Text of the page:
Andy Pols CTO, Entrepreneur

Some random thoughts...

Playing to win

Chris Matts and I are working on an article that looks at why IT management have a tendency to play to lose and not play to win. They tend to measure the wrong things and see IT as a cost and not a revenue generating opportunity.

The more I think about this, the more examples I see.

A friend just told me about a Bank who has told its IT contractors they must take 3 weeks (unpaid) holiday over Christmas. Apparently, this will save them £3 million pounds! This is staggering. Surely the revenue generated by these Contractors exceeds their cost?

Project waterfalls

I have just noticed an(other) article arguing that you must must be mad not to do waterfall development in the appropriately named website (

Steven Little claims IT projects must have the following process:

Step One: What do I have to do? (write the business specifications)

Step Two: How am I going to do it? (write the technical specifications)

Step Three: Do it (actually start implementation)

The print version has a wonderfully ironic photo showing the tools of the trade as hammers chisels.

I wonder why people still feel that waterfall is such a great idea for managing project risks?

Waterfall was first described by Winston Royce in the famous paper “Managing the Development of Large Software Systems”. Many people, incorrectly view this paper as the paragon of single-pass waterfall. In reality, he recommended an approach somewhat different than what has evolved into today’s waterfall concept, with its strict sequence of requirements analysis (Step one), design (Step two), and development phases (Step three).

In a personal communication with his Son (Walker Royce), Craig Larman ( discovered:

He [Winston Royce] was always a proponent of iterative, incremental, evolutionary development. His paper described the waterfall as the simplest description, but that it would not work for all but the most straightforward projects. The rest of his paper describes [iterative practices] within the context of the 60s/70s government-contracting models (a serious set of constraints).

Martin Fowler has blogged about my Paper

Martin Fowler has blogged the idea of a Strangler Application based the work Chris Stevenson and I presented in our An Agile Approach to A Lagacy System paper.

Here are some interesting comments about our approach:

Much of my career has involved rewrites of critical systems. You would think such a thing as easy - just make the new one do what the old one did. Yet they are always much more complex than they seem, and overflowing with risk. The big cut-over date looms, the pressure is on. While new features (there are always new features) are liked, old stuff has to remain. Even old bugs often need to be added to the rewritten system.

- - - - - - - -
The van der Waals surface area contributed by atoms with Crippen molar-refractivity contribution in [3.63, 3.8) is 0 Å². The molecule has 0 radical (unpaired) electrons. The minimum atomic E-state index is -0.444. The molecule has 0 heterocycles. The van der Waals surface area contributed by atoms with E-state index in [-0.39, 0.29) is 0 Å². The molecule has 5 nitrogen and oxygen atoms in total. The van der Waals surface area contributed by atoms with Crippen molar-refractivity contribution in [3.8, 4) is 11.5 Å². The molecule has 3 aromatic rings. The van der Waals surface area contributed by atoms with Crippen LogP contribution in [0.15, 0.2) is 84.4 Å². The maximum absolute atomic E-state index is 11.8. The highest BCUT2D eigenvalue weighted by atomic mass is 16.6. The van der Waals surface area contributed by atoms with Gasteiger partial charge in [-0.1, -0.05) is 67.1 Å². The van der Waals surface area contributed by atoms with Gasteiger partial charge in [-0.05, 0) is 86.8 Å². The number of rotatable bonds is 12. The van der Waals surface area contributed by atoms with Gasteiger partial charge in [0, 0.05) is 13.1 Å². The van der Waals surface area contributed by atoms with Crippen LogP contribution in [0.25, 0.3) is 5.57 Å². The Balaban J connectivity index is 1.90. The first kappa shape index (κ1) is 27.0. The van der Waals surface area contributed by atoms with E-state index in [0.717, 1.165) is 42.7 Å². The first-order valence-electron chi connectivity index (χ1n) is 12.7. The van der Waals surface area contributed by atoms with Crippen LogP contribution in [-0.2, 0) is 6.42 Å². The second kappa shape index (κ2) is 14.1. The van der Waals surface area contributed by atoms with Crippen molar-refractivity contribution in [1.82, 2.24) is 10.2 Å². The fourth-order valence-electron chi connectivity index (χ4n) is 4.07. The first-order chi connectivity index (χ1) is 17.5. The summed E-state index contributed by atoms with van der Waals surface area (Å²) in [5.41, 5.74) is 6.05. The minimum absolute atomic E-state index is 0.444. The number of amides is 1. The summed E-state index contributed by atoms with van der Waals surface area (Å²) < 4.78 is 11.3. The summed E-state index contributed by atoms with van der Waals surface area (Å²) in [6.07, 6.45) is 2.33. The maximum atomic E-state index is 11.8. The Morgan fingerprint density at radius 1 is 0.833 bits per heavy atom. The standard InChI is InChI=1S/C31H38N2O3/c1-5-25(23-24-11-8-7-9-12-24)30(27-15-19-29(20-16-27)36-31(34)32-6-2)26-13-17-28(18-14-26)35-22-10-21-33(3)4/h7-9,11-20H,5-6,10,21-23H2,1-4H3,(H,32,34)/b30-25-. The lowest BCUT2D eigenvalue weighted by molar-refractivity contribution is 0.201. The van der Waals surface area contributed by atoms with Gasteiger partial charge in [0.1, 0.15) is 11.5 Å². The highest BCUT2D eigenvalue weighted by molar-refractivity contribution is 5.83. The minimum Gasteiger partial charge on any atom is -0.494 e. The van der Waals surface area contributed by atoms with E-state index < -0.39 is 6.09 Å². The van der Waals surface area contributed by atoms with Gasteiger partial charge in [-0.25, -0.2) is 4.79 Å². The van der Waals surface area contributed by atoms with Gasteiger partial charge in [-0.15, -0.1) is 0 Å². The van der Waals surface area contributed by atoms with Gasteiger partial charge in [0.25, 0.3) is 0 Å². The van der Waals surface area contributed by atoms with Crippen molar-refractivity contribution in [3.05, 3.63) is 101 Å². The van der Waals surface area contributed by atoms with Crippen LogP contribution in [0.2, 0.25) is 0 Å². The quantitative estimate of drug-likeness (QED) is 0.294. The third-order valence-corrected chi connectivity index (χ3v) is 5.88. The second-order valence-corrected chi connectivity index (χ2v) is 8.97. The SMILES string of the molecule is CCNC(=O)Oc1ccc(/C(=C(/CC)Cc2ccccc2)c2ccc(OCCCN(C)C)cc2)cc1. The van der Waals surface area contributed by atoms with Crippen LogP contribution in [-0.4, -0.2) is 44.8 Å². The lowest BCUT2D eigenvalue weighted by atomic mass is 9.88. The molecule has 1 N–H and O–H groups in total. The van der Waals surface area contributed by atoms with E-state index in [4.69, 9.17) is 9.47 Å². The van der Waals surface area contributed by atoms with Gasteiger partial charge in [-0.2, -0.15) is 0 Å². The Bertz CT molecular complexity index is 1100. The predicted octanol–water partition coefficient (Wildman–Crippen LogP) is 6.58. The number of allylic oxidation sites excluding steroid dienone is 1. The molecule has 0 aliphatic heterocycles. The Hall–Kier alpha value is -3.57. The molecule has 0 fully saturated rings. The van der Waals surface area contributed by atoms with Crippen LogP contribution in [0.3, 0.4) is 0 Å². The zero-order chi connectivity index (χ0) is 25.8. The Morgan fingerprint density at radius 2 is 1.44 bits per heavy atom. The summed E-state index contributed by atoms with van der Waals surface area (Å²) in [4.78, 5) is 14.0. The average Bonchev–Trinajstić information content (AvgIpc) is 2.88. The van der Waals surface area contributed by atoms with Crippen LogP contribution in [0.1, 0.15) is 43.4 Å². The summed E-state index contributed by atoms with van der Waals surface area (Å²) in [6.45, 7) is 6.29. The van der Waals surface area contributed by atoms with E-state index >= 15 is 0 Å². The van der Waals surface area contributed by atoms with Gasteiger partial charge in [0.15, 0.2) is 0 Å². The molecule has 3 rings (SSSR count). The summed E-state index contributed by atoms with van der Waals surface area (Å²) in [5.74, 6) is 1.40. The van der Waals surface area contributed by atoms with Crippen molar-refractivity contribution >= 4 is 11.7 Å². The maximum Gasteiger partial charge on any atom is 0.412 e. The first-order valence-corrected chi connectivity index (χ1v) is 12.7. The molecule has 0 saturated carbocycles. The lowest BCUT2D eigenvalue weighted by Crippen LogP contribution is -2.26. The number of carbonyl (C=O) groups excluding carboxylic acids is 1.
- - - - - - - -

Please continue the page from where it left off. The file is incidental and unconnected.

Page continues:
An alternative route is to gradually create a new system around the edges of the old, letting it grow slowly over several years until the old system is strangled.

The most important reason to consider a strangler application over a cut-over rewrite is reduced risk. A strangler can give value steadily and the frequent releases allow you to monitor its progress more carefully.

ADC2004 - Party Photo

Kenji Hiranabe sent me the following embarrassing photo from the ADC closing party with my fellow partners in crime! It was a great night! Thanks Kenji!!

<img src=”/public/img/ADC_2004.jpg” border=0>

ADC2004 - Amazing Experience Reports

This morning at ADC2004 had some amazing papers (with links to the papers):

XP “Anti-Practices” : anti-patterns for XP practices

Yoshihito Kuranuki and Kenji Hiranabe presented a superb paper on the problems (anti-patterns) they had using XP. They used cartoons, play acting to totally captivate the audience. I felt sorry for the poor guys who had to follow them!

These include:

  • Brownie’s Works : “The boss refactored our code!”
  • This Anybody Syndrome : “I’m not necessary here”
  • Pairing Prison : “I’m always under observation!”

Available here

Refactoring the Development Process: Experiences with the Incremental Adoption of Agile Practices

Paul Hodgetts talked about his experience with big bang adoption of XP practices vs doing it more incrementally - one practice at a time.

This matches my experience working with teams transitioning to agile.

Available here

Subclassing XP: Breaking its rules the right way

Greg Luck talked about his experience on a project. I really didn’t like this paper when I first read it! They did not subclass XP, and he talked about only allowing refactoring at the end of the iterations! Really don’t like that!

Anyway, it turns out that he ment defer large design changes until the end of the iteration. Phew. Now I can see where he is coming from. He also talked about a pair being too small a unit to make large design decisions. I agree with that. I always use team white board sessions to discuss designs with the team. Shame the paper does not explain the story properly.

Available here